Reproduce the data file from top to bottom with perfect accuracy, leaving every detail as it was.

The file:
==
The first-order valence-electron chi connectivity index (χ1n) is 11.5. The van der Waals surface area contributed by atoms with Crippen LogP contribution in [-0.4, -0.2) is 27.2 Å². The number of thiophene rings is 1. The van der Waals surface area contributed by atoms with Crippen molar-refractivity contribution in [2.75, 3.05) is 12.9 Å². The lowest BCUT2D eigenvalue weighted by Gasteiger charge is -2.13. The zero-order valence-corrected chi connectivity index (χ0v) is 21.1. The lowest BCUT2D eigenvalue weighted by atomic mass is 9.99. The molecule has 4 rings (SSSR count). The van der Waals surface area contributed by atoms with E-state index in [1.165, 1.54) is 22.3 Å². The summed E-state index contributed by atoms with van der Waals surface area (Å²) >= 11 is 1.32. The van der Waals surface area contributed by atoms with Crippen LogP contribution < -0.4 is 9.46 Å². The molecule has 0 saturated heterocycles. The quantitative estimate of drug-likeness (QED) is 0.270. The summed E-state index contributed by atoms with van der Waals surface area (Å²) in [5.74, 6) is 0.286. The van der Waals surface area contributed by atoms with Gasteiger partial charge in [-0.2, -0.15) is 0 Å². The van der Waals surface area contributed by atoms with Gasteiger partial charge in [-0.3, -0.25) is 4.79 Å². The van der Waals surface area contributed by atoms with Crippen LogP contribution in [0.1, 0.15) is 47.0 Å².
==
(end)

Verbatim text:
The first-order valence-electron chi connectivity index (χ1n) is 11.5. The van der Waals surface area contributed by atoms with Crippen LogP contribution in [-0.4, -0.2) is 27.2 Å². The number of thiophene rings is 1. The van der Waals surface area contributed by atoms with Crippen molar-refractivity contribution in [2.75, 3.05) is 12.9 Å². The lowest BCUT2D eigenvalue weighted by Gasteiger charge is -2.13. The zero-order valence-corrected chi connectivity index (χ0v) is 21.1. The lowest BCUT2D eigenvalue weighted by atomic mass is 9.99. The molecule has 4 rings (SSSR count). The van der Waals surface area contributed by atoms with E-state index in [1.165, 1.54) is 22.3 Å². The summed E-state index contributed by atoms with van der Waals surface area (Å²) >= 11 is 1.32. The van der Waals surface area contributed by atoms with Crippen LogP contribution < -0.4 is 9.46 Å². The molecule has 0 saturated heterocycles. The quantitative estimate of drug-likeness (QED) is 0.270. The summed E-state index contributed by atoms with van der Waals surface area (Å²) in [5.74, 6) is 0.286. The van der Waals surface area contributed by atoms with Gasteiger partial charge in [-0.2, -0.15) is 0 Å². The van der Waals surface area contributed by atoms with Gasteiger partial charge in [-0.3, -0.25) is 4.79 Å². The van der Waals surface area contributed by atoms with Crippen LogP contribution in [0.1, 0.15) is 47.0 Å².